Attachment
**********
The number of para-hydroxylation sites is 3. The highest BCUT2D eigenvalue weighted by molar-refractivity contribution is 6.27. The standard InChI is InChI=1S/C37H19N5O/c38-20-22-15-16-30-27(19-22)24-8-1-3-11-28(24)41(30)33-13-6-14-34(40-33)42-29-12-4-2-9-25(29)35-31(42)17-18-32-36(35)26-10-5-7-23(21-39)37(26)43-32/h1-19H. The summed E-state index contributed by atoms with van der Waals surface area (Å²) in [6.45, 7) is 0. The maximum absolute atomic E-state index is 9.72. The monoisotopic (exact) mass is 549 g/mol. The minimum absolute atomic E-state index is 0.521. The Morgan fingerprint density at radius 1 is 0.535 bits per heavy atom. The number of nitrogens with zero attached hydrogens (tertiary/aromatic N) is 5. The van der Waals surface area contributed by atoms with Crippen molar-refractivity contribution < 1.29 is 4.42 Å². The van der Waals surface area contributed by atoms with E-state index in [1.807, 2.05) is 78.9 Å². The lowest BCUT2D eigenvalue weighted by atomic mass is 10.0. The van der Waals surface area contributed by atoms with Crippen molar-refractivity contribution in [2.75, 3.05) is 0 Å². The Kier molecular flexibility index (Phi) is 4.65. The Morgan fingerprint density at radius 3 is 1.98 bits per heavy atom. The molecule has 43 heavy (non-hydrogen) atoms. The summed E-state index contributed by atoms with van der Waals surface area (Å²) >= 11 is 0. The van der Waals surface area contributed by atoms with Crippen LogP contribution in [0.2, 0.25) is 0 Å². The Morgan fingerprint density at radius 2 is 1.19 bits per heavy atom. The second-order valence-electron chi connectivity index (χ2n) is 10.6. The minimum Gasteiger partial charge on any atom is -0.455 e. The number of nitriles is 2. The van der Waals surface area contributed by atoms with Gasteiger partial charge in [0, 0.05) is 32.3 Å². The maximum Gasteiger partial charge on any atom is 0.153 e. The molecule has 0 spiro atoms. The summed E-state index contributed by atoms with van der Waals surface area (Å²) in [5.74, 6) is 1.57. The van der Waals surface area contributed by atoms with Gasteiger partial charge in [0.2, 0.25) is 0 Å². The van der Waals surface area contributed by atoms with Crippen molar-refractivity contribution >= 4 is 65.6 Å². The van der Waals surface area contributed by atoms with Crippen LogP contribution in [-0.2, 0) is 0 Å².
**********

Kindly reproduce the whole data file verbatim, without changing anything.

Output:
The number of para-hydroxylation sites is 3. The highest BCUT2D eigenvalue weighted by molar-refractivity contribution is 6.27. The standard InChI is InChI=1S/C37H19N5O/c38-20-22-15-16-30-27(19-22)24-8-1-3-11-28(24)41(30)33-13-6-14-34(40-33)42-29-12-4-2-9-25(29)35-31(42)17-18-32-36(35)26-10-5-7-23(21-39)37(26)43-32/h1-19H. The summed E-state index contributed by atoms with van der Waals surface area (Å²) in [6.45, 7) is 0. The maximum absolute atomic E-state index is 9.72. The monoisotopic (exact) mass is 549 g/mol. The minimum absolute atomic E-state index is 0.521. The Morgan fingerprint density at radius 1 is 0.535 bits per heavy atom. The number of nitrogens with zero attached hydrogens (tertiary/aromatic N) is 5. The van der Waals surface area contributed by atoms with Crippen molar-refractivity contribution < 1.29 is 4.42 Å². The van der Waals surface area contributed by atoms with E-state index in [1.807, 2.05) is 78.9 Å². The lowest BCUT2D eigenvalue weighted by atomic mass is 10.0. The van der Waals surface area contributed by atoms with Crippen molar-refractivity contribution in [2.75, 3.05) is 0 Å². The Kier molecular flexibility index (Phi) is 4.65. The Morgan fingerprint density at radius 3 is 1.98 bits per heavy atom. The molecule has 43 heavy (non-hydrogen) atoms. The summed E-state index contributed by atoms with van der Waals surface area (Å²) >= 11 is 0. The van der Waals surface area contributed by atoms with Crippen LogP contribution in [0.2, 0.25) is 0 Å². The Morgan fingerprint density at radius 2 is 1.19 bits per heavy atom. The second-order valence-electron chi connectivity index (χ2n) is 10.6. The minimum Gasteiger partial charge on any atom is -0.455 e. The number of nitriles is 2. The van der Waals surface area contributed by atoms with Gasteiger partial charge in [0, 0.05) is 32.3 Å². The maximum Gasteiger partial charge on any atom is 0.153 e. The molecule has 0 spiro atoms. The summed E-state index contributed by atoms with van der Waals surface area (Å²) in [5.74, 6) is 1.57. The van der Waals surface area contributed by atoms with Gasteiger partial charge in [0.2, 0.25) is 0 Å². The van der Waals surface area contributed by atoms with Crippen molar-refractivity contribution >= 4 is 65.6 Å². The van der Waals surface area contributed by atoms with Crippen LogP contribution in [-0.2, 0) is 0 Å².